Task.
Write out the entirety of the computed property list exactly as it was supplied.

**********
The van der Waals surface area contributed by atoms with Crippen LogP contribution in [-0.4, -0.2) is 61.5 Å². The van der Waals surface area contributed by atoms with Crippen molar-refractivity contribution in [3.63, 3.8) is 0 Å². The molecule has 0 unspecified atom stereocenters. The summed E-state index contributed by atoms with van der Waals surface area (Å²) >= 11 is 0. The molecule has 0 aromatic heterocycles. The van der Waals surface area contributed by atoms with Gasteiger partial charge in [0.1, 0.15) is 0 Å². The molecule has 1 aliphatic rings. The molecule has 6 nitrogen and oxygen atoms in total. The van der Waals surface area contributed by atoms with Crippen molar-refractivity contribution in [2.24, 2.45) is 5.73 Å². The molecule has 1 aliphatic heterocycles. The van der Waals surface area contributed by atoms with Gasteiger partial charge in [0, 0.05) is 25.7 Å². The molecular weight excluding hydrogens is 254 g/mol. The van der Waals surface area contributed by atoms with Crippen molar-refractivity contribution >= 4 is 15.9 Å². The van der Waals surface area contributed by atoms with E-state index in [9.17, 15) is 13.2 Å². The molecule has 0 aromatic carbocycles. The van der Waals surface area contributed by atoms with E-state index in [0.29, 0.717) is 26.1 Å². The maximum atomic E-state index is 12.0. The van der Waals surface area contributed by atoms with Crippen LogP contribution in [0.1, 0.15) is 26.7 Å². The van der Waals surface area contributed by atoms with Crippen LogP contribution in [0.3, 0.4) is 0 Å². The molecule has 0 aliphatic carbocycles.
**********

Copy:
The van der Waals surface area contributed by atoms with Crippen LogP contribution in [-0.4, -0.2) is 61.5 Å². The van der Waals surface area contributed by atoms with Crippen molar-refractivity contribution in [3.63, 3.8) is 0 Å². The molecule has 0 unspecified atom stereocenters. The summed E-state index contributed by atoms with van der Waals surface area (Å²) >= 11 is 0. The molecule has 0 aromatic heterocycles. The van der Waals surface area contributed by atoms with Gasteiger partial charge in [0.1, 0.15) is 0 Å². The molecule has 1 aliphatic rings. The molecule has 6 nitrogen and oxygen atoms in total. The van der Waals surface area contributed by atoms with Crippen molar-refractivity contribution in [2.24, 2.45) is 5.73 Å². The molecule has 1 aliphatic heterocycles. The van der Waals surface area contributed by atoms with Gasteiger partial charge in [0, 0.05) is 25.7 Å². The molecular weight excluding hydrogens is 254 g/mol. The van der Waals surface area contributed by atoms with Crippen molar-refractivity contribution >= 4 is 15.9 Å². The van der Waals surface area contributed by atoms with E-state index in [9.17, 15) is 13.2 Å². The molecule has 0 aromatic carbocycles. The van der Waals surface area contributed by atoms with E-state index in [0.29, 0.717) is 26.1 Å². The maximum atomic E-state index is 12.0. The van der Waals surface area contributed by atoms with Crippen LogP contribution in [0.1, 0.15) is 26.7 Å². The van der Waals surface area contributed by atoms with Crippen LogP contribution in [0.3, 0.4) is 0 Å². The molecule has 0 aliphatic carbocycles.